Please let us know if you have any questions in the interim and we’ll be happy to assist.
We have a 5 year old who does not read yet. How can I encourage her t o recognize words or sounds in a fun way.
Thanks for your message.
Emergent literacy skills that lead to a child’s ability to read and write include print motivation, vocabulary, print awareness, narrative skills, letter awareness and phonological awareness.
You can help your child develop literacy skills during regular activities without adding extra time to your day. There also are things you can do during planned play and reading times. Show your children that reading and writing are a part of everyday life and can be fun and enjoyable.
Here are some ways that you can help support and encourage emergent literacy in your child, that are fun and easy to do:
Print motivation is a stage characterized by getting kids interested in reading. To encourage this:
– Read aloud to your child on a regular basis.
– Provide your child with soft or board books, which help them to become familiar with the process of reading and engaging with print materials.
– Occasionally follow words with your finger to show them that we read from left to right and top to bottom.
– Encourage them to “pretend” to read to you.
Because vocabulary is a strong predictor of academic achievement, it is important to help develop your child’s vocabulary. You can introduce new vocabulary through everyday experiences or while reading aloud. In order to help increase their vocabulary, you can replace familiar words with more advanced words. Steps include:
– Focus your child’s attention on books by pointing to words and pictures as you read.
– Stress the new word through inflection.
– Show the definition of the word through visual cues.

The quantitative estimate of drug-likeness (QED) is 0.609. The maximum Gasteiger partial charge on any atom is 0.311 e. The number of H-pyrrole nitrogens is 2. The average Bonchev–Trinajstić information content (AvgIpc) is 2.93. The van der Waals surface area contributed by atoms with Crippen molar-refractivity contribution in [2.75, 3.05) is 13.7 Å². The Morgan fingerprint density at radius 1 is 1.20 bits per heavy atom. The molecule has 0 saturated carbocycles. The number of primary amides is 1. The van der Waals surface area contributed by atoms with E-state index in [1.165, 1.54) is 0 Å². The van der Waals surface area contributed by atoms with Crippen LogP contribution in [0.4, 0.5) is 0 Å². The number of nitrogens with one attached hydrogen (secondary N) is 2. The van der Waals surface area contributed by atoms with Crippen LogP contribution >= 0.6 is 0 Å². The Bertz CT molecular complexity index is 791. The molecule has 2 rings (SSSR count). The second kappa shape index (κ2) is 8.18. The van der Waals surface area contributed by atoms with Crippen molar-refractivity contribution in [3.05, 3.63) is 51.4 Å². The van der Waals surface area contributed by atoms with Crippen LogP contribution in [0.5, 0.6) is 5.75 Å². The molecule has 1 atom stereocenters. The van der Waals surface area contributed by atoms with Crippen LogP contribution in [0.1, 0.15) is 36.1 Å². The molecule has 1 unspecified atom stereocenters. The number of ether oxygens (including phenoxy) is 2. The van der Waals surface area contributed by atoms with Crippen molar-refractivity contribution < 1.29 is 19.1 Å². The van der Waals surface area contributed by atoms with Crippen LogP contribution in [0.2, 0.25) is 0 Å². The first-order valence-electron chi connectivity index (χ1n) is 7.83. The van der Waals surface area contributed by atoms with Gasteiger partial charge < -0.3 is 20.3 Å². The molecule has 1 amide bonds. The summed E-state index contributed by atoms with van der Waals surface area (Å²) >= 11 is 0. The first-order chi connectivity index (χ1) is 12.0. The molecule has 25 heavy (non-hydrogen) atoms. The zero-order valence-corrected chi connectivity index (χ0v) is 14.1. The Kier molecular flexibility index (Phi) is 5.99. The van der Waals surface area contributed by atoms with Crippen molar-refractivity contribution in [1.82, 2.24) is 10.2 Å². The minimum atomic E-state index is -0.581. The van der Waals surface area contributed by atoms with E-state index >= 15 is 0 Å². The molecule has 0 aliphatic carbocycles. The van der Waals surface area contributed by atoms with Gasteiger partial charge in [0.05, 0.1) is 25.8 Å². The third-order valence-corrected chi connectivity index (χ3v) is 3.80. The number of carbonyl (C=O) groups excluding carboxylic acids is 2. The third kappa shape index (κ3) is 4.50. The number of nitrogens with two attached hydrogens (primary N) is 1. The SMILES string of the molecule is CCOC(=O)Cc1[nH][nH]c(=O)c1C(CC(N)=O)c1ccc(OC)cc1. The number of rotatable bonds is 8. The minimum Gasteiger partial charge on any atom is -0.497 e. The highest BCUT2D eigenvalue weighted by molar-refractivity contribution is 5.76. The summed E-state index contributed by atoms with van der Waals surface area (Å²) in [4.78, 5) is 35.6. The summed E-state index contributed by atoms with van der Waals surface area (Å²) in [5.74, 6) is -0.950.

– Tell them what it means.
– Relate the word to the child’s experiences or other familiar contexts.
– Say the word again.
Print awareness is characterized by a child’s understanding of how reading works and their ability to recognize differences between letters and words. To develop this, you can:
– Read books and point to words or pictures to help your child connect the spoken word to the written word or the objects to which it refer.
– Read signs or other print materials aloud, pointing out the objects or words that correlate to the signs or objects.
– Invite your child to help you read a story, and read favorite stories over and over. Repetition is key.
When a child develops narrative skills, they are able to create a sequence or tell a story as a series of events. To encourage this step:
– Encourage your child to tell you a story.
– As your child tells you a story, ask them to provide more detail through providing sequencing words such as “next,” “then” and “so on”.
– Encourage your child to describe or tell a story about any of their drawings and write down the words for them on/next to the picture.
– Ask them to provide even more details about what they see or the observations they make.
– Talk to your child and name objects, people, and events in the everyday environment.
– Talk to your child during daily routine activities such as bath or mealtime and respond to his or her questions.
A child who has developed letter awareness is able to recognize that letters are distinct and each letter makes a different sound. You can help build this skill by:
– Pointing out letters to them on familiar objects.
– Singing the alphabet song.
– Playing alphabet games.
– Writing familiar words with crayons, clay, or magnetic letters.
– Writing words as they are spoken.
– Provide a variety of materials to encourage drawing and scribbling (e.g., crayons, paper, markers, finger paints).
When a child develops phonological awareness, he or she is able to discern the different sounds or phonemes that make up words and understand that by combining different sounds that this creates words that have meaning. To develop this skill:
– Play rhyming games with kids.
– Read books that rhyme.
– Clap when reading words to indicate the presence of syllable breaks.
I hope this helps. If you’d like some more examples, or would like to know more about the various components of emergent literacy, please let us know and we’ll be happy to help.